Oregon State University has been chosen to lead a project to design and build as many as three new coastal research vessels, the first multi-ship expansion of the National Science Foundation’s academic research fleet since the 1970s, and one intended to boost the marine science research capabilities of the United States.
The new vessels, which could take a decade to design, build and equip, will become part of the University-National Oceanographic Laboratory System, the nationwide program which provides research-capable ships to universities which could not afford to build and own the vessels themselves in order to advance the nation’s marine science capacity.
OSU initially will receive nearly $3 million to coordinate the design phase of the project – and if funds are appropriated for all three vessels, the total grant is projected to reach $290 million over 10 years. The first phase of the project is scheduled to begin early this year. The final number of ships constructed, and where the vessels will be berthed, will be determined by the NSF based on geographic scientific requirements and availability of funding.
If all three vessels are built, it is likely that one each would be positioned on the East Coast, West Coast and Gulf Coast, officials say. As part of its proposal to lead the effort, OSU proposed to be the operator of the first vessel.
Distributing the vessels geographically allows scientists from all over the country to book research cruise time from locations nearest to the ocean and coastal areas they are studying.
The university now operates the R/V Oceanus, which replaced the R/V Wecoma when it was retired from service last year and sent away to be scrapped. Both vessels dated to the mid 1970s, and the Oceanus is expected to be ready for retirement about the time the new research vessels become available.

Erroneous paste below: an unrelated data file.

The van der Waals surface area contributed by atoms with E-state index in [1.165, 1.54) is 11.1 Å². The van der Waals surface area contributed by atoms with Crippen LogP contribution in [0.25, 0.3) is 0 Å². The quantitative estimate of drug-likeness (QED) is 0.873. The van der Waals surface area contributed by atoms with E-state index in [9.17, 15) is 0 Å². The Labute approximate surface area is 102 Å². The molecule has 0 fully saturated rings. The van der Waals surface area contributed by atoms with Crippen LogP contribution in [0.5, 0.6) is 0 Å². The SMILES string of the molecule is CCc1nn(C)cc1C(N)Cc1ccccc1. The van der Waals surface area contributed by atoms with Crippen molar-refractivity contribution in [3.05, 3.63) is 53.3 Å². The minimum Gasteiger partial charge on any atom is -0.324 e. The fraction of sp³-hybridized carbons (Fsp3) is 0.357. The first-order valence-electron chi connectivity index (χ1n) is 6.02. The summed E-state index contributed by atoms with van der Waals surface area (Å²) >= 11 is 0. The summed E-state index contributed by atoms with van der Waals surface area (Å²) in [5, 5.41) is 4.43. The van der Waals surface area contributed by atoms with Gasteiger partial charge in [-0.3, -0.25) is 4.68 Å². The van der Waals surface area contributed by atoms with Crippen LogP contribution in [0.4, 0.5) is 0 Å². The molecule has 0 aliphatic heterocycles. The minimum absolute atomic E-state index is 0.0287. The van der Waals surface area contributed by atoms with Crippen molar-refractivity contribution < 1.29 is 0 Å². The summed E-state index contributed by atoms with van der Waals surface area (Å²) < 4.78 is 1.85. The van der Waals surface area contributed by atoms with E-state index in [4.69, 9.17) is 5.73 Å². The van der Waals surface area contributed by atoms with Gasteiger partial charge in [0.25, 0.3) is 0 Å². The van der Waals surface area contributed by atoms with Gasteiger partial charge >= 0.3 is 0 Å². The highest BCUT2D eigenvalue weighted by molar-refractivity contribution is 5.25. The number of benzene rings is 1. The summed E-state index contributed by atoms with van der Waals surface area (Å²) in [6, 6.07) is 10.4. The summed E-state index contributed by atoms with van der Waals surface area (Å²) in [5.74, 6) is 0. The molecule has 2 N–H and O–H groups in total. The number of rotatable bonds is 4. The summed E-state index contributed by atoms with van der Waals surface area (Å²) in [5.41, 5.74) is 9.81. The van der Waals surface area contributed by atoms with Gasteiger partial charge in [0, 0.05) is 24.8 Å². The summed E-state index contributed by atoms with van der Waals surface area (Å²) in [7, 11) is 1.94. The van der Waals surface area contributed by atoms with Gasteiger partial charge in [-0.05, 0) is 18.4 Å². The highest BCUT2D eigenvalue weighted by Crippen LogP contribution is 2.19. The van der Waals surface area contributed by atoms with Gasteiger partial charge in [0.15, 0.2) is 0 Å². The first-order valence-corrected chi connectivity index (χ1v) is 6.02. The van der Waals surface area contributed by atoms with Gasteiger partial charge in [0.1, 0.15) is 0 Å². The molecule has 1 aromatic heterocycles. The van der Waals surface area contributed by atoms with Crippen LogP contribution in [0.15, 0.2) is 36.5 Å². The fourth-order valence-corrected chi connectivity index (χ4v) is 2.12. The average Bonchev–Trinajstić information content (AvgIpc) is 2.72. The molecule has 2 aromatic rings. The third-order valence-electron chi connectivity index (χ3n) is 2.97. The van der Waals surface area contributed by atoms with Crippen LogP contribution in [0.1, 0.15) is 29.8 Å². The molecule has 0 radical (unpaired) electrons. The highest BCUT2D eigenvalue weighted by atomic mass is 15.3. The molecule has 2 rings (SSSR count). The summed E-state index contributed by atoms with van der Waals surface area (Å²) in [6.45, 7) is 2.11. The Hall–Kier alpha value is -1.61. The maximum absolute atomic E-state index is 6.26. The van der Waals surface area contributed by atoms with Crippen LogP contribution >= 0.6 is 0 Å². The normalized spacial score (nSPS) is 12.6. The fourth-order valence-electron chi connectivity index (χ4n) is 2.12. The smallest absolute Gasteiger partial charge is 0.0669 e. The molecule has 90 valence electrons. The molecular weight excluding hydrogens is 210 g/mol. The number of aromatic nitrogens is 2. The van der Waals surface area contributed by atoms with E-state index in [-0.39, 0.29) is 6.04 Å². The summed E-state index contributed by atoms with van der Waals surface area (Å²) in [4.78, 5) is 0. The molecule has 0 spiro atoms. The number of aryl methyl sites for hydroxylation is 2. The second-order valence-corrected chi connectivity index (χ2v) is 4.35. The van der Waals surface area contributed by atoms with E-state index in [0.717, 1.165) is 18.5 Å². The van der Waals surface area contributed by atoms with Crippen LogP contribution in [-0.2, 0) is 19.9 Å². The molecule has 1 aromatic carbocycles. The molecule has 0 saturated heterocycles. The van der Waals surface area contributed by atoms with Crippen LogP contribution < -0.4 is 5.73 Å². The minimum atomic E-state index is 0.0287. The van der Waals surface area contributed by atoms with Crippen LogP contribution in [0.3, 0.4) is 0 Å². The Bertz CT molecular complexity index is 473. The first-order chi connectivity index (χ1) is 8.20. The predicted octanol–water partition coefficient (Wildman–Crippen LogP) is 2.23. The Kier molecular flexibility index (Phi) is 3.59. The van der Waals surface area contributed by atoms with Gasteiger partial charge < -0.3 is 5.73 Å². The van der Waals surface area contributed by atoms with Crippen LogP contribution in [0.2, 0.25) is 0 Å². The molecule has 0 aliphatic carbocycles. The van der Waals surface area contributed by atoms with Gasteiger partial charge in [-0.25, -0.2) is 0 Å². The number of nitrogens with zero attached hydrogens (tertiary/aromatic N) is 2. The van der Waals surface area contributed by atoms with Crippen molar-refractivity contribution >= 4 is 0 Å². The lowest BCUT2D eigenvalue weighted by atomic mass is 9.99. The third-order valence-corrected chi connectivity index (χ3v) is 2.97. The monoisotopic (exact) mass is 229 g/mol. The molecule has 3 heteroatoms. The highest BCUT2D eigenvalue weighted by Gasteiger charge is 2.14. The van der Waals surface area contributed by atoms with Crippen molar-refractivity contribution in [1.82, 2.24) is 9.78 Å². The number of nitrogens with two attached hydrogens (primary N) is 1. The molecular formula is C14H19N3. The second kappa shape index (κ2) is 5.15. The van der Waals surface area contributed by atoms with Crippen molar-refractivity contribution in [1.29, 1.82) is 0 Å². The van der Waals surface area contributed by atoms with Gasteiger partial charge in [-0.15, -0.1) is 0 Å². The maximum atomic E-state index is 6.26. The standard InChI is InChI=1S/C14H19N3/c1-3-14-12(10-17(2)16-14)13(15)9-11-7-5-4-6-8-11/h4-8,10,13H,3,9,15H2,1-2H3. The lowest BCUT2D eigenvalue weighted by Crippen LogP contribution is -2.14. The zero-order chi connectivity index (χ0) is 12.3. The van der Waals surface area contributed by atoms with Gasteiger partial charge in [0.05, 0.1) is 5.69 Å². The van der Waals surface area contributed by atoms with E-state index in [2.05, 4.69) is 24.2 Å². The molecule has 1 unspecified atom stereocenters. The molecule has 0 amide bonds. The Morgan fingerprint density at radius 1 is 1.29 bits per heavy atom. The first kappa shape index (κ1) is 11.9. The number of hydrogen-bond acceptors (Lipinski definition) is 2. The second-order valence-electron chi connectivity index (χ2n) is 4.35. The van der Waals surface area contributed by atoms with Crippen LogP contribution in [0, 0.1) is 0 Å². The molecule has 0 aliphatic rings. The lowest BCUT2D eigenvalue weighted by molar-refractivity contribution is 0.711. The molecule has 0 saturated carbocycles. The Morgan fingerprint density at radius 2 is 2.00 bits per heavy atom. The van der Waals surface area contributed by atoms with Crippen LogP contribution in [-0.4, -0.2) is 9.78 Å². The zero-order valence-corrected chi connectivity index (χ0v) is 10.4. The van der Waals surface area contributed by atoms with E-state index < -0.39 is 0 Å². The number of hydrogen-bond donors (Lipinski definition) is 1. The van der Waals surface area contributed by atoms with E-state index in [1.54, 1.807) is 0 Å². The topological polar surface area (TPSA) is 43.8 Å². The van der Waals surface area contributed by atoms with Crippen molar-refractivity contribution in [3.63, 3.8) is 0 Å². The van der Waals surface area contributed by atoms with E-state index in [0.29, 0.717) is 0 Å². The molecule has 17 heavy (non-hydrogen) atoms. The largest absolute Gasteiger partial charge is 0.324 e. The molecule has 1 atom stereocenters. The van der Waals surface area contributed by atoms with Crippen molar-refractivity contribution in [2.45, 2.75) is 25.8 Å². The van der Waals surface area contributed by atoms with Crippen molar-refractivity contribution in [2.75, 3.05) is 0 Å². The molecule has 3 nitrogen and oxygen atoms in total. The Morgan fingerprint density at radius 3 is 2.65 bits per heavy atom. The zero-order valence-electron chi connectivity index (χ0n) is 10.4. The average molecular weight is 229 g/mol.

A project team led by Oregon State’s College of Earth, Ocean, and Atmospheric Sciences will finalize the design for the 175-foot long, technically enhanced Regional Class ships, select a shipyard, oversee construction, and coordinate the system integration, testing, commissioning and acceptance, and transition to operations.
“These will be floating, multi-use laboratories that are flexible and can be adapted for different scientific purposes, yet are more seaworthy and environmentally ‘green’ than previous research vessels,” said Mark Abbott, dean of the OSU College of Earth, Ocean, and Atmospheric Sciences. “These ships will be used to address critical issues related to climate change, ocean circulation, natural hazards, human health, and marine ecosystems.”
OSU vice president for research Rick Spinrad, who previously directed research programs for the U.S. Navy and the National Oceanic and Atmospheric Administration (NOAA), said the new vessels would “revitalize and transform” coastal ocean science in the United States.
“Many of the most pressing issues facing our oceans are in these coastal regions, including acidification, hypoxia, tsunami prediction, declining fisheries, and harmful algal blooms,” Spinrad said. “Because of their flexibility, these new vessels will attract a broad range of users and will become ideal platforms to training early-career scientists and mariners.”
The project had the support of Oregon Gov. John Kitzhaber’s Office, noted OSU President Ed Ray, who said the university will benefit from the process long before the first ship hits the water in 2019 or 2020.
The successful OSU proposal was submitted to the National Science Foundation by Clare Reimers, an oceanography professor, and Demian Bailey, the university’s marine superintendent. As part of that submission, OSU proposed to be the operator of the first vessel. Additional operating institutions will be determined once the total number of vessels to be built is known.
“The National Science Foundation hasn’t authorized a multi-ship project since the 1970s,” Bailey said, “and these are likely the only ships scheduled by NSF to be built during the next decade – so this is a big deal. The endurance and size of the new ships will be similar to that of Oceanus and Wecoma but they will be much more efficient and have far greater scientific capacity and flexibility.”